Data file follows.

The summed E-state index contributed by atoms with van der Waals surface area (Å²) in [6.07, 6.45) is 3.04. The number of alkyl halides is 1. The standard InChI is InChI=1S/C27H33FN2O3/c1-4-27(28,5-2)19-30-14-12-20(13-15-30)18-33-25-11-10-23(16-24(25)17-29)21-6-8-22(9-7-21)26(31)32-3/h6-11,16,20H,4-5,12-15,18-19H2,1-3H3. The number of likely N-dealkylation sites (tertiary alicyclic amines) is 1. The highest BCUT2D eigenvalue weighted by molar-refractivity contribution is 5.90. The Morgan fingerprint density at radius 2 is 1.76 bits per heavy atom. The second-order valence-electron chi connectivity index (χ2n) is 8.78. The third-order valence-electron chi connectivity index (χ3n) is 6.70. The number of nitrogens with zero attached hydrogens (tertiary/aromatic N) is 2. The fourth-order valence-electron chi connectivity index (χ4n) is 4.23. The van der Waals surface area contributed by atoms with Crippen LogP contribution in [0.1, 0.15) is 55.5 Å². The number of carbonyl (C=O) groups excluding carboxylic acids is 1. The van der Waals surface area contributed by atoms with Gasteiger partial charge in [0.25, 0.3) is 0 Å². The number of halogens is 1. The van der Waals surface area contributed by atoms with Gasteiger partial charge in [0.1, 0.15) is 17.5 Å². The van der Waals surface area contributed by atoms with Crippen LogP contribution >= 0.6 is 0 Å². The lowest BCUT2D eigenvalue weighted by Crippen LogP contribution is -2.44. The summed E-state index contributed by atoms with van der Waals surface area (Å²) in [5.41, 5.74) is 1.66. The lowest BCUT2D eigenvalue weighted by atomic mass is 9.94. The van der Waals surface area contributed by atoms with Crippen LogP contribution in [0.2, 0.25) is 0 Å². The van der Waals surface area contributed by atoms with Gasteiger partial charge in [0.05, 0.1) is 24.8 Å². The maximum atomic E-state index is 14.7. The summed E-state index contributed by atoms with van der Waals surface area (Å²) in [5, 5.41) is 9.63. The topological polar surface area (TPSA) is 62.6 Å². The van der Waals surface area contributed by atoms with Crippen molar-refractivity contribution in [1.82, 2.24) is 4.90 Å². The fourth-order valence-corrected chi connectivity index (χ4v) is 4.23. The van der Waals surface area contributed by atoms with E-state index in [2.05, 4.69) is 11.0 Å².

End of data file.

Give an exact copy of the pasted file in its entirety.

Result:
The summed E-state index contributed by atoms with van der Waals surface area (Å²) in [6.07, 6.45) is 3.04. The number of alkyl halides is 1. The standard InChI is InChI=1S/C27H33FN2O3/c1-4-27(28,5-2)19-30-14-12-20(13-15-30)18-33-25-11-10-23(16-24(25)17-29)21-6-8-22(9-7-21)26(31)32-3/h6-11,16,20H,4-5,12-15,18-19H2,1-3H3. The number of likely N-dealkylation sites (tertiary alicyclic amines) is 1. The highest BCUT2D eigenvalue weighted by molar-refractivity contribution is 5.90. The Morgan fingerprint density at radius 2 is 1.76 bits per heavy atom. The second-order valence-electron chi connectivity index (χ2n) is 8.78. The third-order valence-electron chi connectivity index (χ3n) is 6.70. The number of nitrogens with zero attached hydrogens (tertiary/aromatic N) is 2. The fourth-order valence-electron chi connectivity index (χ4n) is 4.23. The van der Waals surface area contributed by atoms with Crippen LogP contribution in [0.1, 0.15) is 55.5 Å². The number of carbonyl (C=O) groups excluding carboxylic acids is 1. The van der Waals surface area contributed by atoms with Gasteiger partial charge in [0.25, 0.3) is 0 Å². The number of halogens is 1. The van der Waals surface area contributed by atoms with Gasteiger partial charge in [0.1, 0.15) is 17.5 Å². The van der Waals surface area contributed by atoms with Crippen LogP contribution >= 0.6 is 0 Å². The lowest BCUT2D eigenvalue weighted by Crippen LogP contribution is -2.44. The summed E-state index contributed by atoms with van der Waals surface area (Å²) in [5.41, 5.74) is 1.66. The lowest BCUT2D eigenvalue weighted by atomic mass is 9.94. The van der Waals surface area contributed by atoms with Crippen LogP contribution in [0.2, 0.25) is 0 Å². The van der Waals surface area contributed by atoms with Gasteiger partial charge in [0.05, 0.1) is 24.8 Å². The maximum atomic E-state index is 14.7. The summed E-state index contributed by atoms with van der Waals surface area (Å²) in [5, 5.41) is 9.63. The topological polar surface area (TPSA) is 62.6 Å². The van der Waals surface area contributed by atoms with Crippen molar-refractivity contribution in [1.82, 2.24) is 4.90 Å². The fourth-order valence-corrected chi connectivity index (χ4v) is 4.23. The van der Waals surface area contributed by atoms with E-state index in [2.05, 4.69) is 11.0 Å².